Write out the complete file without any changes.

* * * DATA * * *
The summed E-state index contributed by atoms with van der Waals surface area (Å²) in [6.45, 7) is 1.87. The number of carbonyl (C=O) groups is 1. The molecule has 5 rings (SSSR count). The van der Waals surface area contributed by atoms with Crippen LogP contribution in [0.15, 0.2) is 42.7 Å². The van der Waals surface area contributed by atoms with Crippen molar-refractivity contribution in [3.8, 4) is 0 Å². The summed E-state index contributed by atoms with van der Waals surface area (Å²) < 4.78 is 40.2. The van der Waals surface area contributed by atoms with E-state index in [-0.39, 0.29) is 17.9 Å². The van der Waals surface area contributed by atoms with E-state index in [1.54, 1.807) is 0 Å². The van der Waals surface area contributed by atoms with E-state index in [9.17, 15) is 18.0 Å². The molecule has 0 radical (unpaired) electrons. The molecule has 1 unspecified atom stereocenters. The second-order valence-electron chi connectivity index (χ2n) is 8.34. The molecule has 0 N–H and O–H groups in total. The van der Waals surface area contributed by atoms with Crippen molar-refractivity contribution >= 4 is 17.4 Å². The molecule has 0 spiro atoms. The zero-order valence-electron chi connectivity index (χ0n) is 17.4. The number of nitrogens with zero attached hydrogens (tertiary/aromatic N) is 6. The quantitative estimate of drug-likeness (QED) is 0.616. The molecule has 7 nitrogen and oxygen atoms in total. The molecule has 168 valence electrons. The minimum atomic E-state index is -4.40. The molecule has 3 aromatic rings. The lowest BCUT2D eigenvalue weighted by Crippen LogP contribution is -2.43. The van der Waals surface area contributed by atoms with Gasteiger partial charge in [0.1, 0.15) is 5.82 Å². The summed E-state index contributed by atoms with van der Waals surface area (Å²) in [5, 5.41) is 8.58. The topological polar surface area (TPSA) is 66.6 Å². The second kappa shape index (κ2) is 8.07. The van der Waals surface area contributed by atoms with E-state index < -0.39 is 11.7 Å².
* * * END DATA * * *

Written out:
The summed E-state index contributed by atoms with van der Waals surface area (Å²) in [6.45, 7) is 1.87. The number of carbonyl (C=O) groups is 1. The molecule has 5 rings (SSSR count). The van der Waals surface area contributed by atoms with Crippen LogP contribution in [0.15, 0.2) is 42.7 Å². The van der Waals surface area contributed by atoms with Crippen molar-refractivity contribution in [3.8, 4) is 0 Å². The summed E-state index contributed by atoms with van der Waals surface area (Å²) < 4.78 is 40.2. The van der Waals surface area contributed by atoms with E-state index in [-0.39, 0.29) is 17.9 Å². The van der Waals surface area contributed by atoms with E-state index in [1.54, 1.807) is 0 Å². The van der Waals surface area contributed by atoms with E-state index in [9.17, 15) is 18.0 Å². The molecule has 0 radical (unpaired) electrons. The molecule has 1 unspecified atom stereocenters. The second-order valence-electron chi connectivity index (χ2n) is 8.34. The molecule has 0 N–H and O–H groups in total. The van der Waals surface area contributed by atoms with Crippen molar-refractivity contribution >= 4 is 17.4 Å². The molecule has 0 spiro atoms. The zero-order valence-electron chi connectivity index (χ0n) is 17.4. The number of nitrogens with zero attached hydrogens (tertiary/aromatic N) is 6. The quantitative estimate of drug-likeness (QED) is 0.616. The molecule has 7 nitrogen and oxygen atoms in total. The molecule has 168 valence electrons. The minimum atomic E-state index is -4.40. The molecule has 3 aromatic rings. The lowest BCUT2D eigenvalue weighted by Crippen LogP contribution is -2.43. The van der Waals surface area contributed by atoms with Gasteiger partial charge in [0.1, 0.15) is 5.82 Å². The summed E-state index contributed by atoms with van der Waals surface area (Å²) in [5, 5.41) is 8.58. The topological polar surface area (TPSA) is 66.6 Å². The second kappa shape index (κ2) is 8.07. The van der Waals surface area contributed by atoms with E-state index < -0.39 is 11.7 Å².